Bondy is a small curry joint near Jimbocho Station. Curry, in my opinion, has to be part of some rite of passage for any newcomer to Japan, especially if that newcomer's only had curry from Indian or Thai cuisines. Japanese curry is on the sweeter side and is regarded as a fast food type of cuisine. That being said, Bondy is closer to a full-service restaurant and if the guided lines are any indication (there is a sign outside that basically says "if you're lining up here, it will take one hour to get in"), this place is one that does it right. The chicken curry here gets my vote of confidence. The chicken is fried and retains a ton of juiciness inside. All orders are given a couple of potatoes and butter to start off with, and you get the honour of pouring your curry over your rice. Pickled condiments also help to round out the meal.

Bondy - Potatoes and Butter
Bondy - Chicken Curry

Toritsune Shizendo

You've likely had a donburi from your own city, but the oyakodon from Toritsune Shizendo is out of this world good. It's chicken and egg on rice. Three parts seems simple enough but the chicken is juicy, the egg gooey, and the rice cooked just right. They only serve 20 bowls of these a day and you can see in the entranceway the fresh eggs they keep right on the bar counter ready to be cracked. It's astounding how good such a simple dish can be and I've no doubt the folks behind Toritsune Shizendo have crafted "the truth" here.

Torisune Shizendo - Oyakodon


Udon is a pretty popular cuisine in Japan unlike the rest of the world. Also unlike the rest of the world, the udon + tempura game is strong in Tokyo. Maruka looks like the local favourite as the only English is on the front door. The menu you're presented inside is in full Japanese. Once you order, your udon and tempura come out in minutes. Minutes! My udon was delightfully chewy and mixed well with the tsukemen-style broth on the side. With a side of "hot springs" egg and prawn tempura, my entire meal was less than 1,000 yen which is honestly a steal for any meal. If you need some actual broth in your udon, get the yakiniku. This restaurant is so successful that they can afford to open for just 3.5 hours on weekends.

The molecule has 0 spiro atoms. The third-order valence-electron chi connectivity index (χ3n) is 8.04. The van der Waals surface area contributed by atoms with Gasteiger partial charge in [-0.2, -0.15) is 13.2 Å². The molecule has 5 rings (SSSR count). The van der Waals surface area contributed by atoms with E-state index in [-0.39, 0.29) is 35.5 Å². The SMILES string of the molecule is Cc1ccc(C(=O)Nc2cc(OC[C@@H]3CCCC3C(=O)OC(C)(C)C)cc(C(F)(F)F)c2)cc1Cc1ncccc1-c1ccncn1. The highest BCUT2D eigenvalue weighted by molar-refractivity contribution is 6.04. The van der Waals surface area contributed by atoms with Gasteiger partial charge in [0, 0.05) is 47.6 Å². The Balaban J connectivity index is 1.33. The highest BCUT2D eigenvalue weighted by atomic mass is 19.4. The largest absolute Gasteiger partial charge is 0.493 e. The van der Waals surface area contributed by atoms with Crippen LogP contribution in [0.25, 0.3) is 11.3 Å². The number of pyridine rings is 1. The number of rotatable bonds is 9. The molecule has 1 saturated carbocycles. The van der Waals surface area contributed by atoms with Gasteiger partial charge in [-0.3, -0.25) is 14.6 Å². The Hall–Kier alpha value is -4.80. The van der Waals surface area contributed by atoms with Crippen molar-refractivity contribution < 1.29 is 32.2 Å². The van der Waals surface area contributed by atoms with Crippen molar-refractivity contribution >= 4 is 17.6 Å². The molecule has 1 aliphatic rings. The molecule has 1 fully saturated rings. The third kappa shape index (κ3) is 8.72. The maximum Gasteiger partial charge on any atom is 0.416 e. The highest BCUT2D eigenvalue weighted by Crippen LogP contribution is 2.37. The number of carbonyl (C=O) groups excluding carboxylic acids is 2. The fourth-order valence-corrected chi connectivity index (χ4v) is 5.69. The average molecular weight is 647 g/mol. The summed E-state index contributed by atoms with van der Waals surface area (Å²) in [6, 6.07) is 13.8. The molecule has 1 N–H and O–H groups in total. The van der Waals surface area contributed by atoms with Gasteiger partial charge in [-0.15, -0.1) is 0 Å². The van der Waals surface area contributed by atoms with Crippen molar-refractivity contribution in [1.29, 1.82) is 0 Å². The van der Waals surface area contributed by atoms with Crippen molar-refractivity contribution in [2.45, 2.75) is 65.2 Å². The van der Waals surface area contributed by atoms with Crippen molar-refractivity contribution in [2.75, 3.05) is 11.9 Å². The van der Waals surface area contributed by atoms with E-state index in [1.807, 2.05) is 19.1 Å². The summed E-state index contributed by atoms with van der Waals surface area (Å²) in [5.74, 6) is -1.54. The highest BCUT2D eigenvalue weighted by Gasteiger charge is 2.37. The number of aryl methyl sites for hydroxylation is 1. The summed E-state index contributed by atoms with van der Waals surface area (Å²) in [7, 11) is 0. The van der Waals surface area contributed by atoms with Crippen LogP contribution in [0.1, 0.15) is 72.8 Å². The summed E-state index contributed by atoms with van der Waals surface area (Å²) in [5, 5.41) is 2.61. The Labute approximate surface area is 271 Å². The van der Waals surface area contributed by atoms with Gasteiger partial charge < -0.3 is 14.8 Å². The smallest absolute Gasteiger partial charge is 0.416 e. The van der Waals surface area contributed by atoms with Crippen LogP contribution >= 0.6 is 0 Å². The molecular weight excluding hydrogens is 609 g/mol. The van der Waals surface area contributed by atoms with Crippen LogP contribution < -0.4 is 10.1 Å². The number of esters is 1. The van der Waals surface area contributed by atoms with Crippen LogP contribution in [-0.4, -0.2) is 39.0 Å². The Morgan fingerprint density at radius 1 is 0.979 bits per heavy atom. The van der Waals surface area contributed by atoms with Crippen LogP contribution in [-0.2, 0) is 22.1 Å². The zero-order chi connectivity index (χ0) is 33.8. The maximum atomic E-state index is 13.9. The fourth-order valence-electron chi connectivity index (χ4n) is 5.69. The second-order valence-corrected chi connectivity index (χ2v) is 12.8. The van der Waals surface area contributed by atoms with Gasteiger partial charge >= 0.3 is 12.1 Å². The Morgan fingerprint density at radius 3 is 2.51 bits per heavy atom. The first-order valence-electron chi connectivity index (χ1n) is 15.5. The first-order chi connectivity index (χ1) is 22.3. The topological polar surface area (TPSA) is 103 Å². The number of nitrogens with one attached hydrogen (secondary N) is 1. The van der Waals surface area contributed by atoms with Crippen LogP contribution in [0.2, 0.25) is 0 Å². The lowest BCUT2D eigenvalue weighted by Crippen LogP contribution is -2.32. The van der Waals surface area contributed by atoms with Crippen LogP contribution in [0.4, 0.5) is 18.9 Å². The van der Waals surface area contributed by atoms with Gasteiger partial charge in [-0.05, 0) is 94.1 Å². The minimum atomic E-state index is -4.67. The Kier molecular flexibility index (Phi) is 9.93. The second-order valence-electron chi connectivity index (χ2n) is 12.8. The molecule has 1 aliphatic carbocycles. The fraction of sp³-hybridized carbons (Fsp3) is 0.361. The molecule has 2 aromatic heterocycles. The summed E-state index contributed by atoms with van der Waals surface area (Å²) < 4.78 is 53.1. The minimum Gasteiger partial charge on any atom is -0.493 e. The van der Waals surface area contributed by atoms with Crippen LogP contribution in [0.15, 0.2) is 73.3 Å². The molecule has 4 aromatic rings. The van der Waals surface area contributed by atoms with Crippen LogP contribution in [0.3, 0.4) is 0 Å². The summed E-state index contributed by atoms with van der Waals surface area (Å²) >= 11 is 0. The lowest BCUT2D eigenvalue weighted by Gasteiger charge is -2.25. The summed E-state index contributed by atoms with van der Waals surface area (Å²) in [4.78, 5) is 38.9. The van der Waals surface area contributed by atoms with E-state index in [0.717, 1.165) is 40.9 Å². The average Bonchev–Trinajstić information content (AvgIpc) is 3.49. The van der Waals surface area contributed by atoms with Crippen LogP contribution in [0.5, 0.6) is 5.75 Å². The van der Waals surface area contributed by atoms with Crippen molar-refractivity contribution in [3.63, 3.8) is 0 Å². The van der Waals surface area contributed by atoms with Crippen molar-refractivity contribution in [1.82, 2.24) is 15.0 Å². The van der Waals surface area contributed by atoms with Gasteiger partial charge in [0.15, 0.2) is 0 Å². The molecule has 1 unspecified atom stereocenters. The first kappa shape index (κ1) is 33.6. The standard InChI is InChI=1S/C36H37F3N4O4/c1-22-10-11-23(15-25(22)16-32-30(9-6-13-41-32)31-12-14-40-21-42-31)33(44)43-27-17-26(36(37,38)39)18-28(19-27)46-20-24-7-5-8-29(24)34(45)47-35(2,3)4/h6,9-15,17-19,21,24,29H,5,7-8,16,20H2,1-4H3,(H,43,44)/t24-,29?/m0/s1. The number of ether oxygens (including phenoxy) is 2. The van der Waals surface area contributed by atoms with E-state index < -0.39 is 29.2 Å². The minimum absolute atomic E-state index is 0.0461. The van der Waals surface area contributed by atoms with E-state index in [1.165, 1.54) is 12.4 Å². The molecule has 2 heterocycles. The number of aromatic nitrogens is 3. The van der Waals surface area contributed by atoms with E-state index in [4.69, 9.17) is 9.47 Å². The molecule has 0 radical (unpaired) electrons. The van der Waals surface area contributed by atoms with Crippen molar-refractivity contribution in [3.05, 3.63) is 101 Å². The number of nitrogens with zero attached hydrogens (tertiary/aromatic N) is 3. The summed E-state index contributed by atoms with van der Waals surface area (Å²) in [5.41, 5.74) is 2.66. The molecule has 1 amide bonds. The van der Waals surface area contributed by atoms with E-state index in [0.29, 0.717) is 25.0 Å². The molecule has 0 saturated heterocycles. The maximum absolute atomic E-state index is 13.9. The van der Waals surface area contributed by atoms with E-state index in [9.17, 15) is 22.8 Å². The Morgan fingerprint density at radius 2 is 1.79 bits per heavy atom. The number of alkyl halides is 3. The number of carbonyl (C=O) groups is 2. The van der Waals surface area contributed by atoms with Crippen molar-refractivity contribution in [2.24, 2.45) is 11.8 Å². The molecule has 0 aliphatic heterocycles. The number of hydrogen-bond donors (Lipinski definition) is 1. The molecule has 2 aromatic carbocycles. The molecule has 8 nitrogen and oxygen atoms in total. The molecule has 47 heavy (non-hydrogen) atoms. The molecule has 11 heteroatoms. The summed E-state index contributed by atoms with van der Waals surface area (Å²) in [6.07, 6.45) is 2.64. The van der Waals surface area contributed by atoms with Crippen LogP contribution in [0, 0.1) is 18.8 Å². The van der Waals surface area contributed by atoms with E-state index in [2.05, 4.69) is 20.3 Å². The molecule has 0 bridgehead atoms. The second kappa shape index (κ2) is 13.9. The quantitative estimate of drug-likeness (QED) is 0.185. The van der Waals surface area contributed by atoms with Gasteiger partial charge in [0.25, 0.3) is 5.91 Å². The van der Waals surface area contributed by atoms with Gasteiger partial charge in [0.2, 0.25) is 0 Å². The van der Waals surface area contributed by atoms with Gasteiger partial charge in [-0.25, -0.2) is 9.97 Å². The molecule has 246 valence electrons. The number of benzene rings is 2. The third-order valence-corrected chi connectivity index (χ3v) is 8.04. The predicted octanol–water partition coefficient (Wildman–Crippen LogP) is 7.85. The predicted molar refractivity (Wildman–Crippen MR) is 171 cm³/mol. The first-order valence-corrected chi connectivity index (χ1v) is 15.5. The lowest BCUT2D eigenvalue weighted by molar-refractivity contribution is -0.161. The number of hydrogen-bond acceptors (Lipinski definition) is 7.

Maruka - Tsuke-Udon

J.S. Curry

You will no doubt run into a ton a bakeries in Tokyo serving up "curry pan", where an amount of Japanese curry is wrapped in a piece of dough, with the dough coated in bread crumbs, and deep fried. Most places either bag up the curry pan or have it sitting on a shelf, but J.S. Curry will keep the curry pan heated so that it's hot and fresh in your hands. You can either enjoy this curry bread while dining in the restaurant or while you're on the go through their takeout window.

J.S. Curry - Curry Bread


Omurice is a Western-influenced dish consisting of omelet served on top of rice and served with demi-glace sauce. The omurice here wasn't out of this world but the egg did have a nice goopiness and the demi-glace made for some extra flavourful rice. Omurice is on this list more for the novelty of enjoying a Western food originating in Japan so I wouldn't peg Rakeru as the quintessential venue to have it but the dish itself is worth having during your next visit to Tokyo.

Rakeru – Omurice with Hamburger Steak


Imakatsu is a must-visit for any chicken katsu hunters. The chicken is wonderfully juicy while cooked in a light batter and you can eat it with a bed of cabbage slaw served with a ranch-like sesame dressing. This would be perfect for a meal after visiting the nearby Mori Art Museum. Remember you can refill your first serving of cabbage for free. If chicken isn't your thing, pork is also a serviceable option.

Imakatsu - Chicken Katsu

Hyatt New York Grill